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Frammento e Ornamento

curated by Roberto Lacarbonara

Emanuele Becheri
Max Bill
T-Yong Chung
Gabriella Ciancimino
Benjamin Cohen
Antonio Corpora
Francesco Gennari
Giorgio Griffa
Franco Guerzoni
Jean-Baptiste Maitre
Vincenzo Marsiglia
Elizabeth McAlpine
Diego Miguel Mirabella
Davide Monaldi
Emilio Notte
Achille Perilli 
Markus Saile

exhibition views at Pinacoteca Emilio Notte, Castello Ducale di Ceglie Messapica, Via Chiesa 11

August 6th – September 15th 2022


Photos by Marino Colucci


The Castello Ducale – Pinacoteca Emilio Notte hosts the collective exhibition FRAMMENTO E
ORNAMENTO (FRAGMENT AND ORNAMENT) curated by Roberto Lacarbonara. Designed in close
relation to the work of Notte, Oggetti (1969), housed in the Pinacoteca, the exhibition includes the works of contemporary, Italian, and international artists, called to investigate the always partial,
fragmentary, contingent character of the works, conceived as an element of a lost or indefinite unity.

A suggestion that seems further strengthened by the memory of the precious iconographic and ornamental apparatuses that decorated the castle, richly frescoed in the fifteenth century by the Sanseverino family, whose traces are still visible and appear on the walls of the adjacent "Pietro Gatti" Library. Therefore, the works of the artists on display, define a hypothesis of discovery, the uncovering of residual and discontinuous visual fragments, and "semi-archaeological" presences that reactivate imaginative signs of great evocative power.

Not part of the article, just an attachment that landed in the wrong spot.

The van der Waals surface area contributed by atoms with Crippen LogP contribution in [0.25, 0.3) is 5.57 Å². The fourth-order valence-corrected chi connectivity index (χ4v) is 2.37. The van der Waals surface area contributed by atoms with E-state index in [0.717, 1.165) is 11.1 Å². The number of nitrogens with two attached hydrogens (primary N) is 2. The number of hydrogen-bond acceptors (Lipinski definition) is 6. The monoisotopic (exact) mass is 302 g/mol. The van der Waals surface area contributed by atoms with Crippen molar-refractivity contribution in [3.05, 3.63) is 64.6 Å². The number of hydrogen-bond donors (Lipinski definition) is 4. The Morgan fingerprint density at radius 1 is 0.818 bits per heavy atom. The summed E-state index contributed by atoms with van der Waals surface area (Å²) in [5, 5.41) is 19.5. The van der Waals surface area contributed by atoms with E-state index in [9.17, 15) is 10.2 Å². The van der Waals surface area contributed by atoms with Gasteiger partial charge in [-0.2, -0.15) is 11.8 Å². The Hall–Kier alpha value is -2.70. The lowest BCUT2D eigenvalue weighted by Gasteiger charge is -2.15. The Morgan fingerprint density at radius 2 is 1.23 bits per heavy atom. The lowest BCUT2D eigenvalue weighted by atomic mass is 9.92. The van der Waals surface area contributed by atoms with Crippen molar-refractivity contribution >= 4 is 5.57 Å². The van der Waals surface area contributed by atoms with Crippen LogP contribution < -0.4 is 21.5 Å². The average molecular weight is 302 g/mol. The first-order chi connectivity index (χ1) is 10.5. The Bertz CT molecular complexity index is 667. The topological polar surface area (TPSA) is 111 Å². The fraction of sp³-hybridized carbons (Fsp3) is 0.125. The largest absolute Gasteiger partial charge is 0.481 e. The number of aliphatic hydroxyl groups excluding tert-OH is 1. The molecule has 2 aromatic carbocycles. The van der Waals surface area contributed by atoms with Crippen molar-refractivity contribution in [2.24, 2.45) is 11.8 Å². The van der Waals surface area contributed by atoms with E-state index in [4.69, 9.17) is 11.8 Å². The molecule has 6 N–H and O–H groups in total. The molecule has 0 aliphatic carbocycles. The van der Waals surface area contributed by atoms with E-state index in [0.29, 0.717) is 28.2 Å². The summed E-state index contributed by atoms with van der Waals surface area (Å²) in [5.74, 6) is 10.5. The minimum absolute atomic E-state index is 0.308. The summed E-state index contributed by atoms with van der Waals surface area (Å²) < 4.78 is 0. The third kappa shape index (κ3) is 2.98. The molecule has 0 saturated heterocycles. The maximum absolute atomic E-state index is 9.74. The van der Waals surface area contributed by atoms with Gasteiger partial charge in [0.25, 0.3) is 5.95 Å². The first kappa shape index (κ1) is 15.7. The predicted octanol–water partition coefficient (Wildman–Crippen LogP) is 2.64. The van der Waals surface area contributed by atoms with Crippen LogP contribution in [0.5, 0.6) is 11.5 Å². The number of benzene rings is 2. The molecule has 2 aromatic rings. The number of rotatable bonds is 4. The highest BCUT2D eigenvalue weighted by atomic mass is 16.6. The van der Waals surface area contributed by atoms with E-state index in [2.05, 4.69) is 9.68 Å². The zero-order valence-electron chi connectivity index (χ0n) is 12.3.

Conceived in the middle of the ’60s, the work Oggetti (1969) belongs to the series of still lives and collages that Emilio Notte realized in the midst of a figurative and compositive crisis: a laceration that privileges partiality to unity, detail to wholeness. With its irregular shape, the appearance of an ancient mosaic, and the contours marked by the broken line, further accentuated by the use of zigzag frames, this canvas – together with the coeval Frammento and Composizione – is debtor to the beloved Braque and Cubism, albeit with an awareness, on the part of the artist, of gathering such fragments in the context and through the lens of new spatial requirements.

In conversation with the work of the Cegliese maestro, the works of Gabriella Ciancimino, investigate the partial and fragmentary aspect of several "maps" of hypothetical continents, the distribution of splinters and fragments recomposed into ornamental motifs echoing those of Art Nouveau, tell a story of dissemination, the scattering of "seeds of the sea." Those are migratory cells that give birth to different botanical species along the Mediterranean coasts.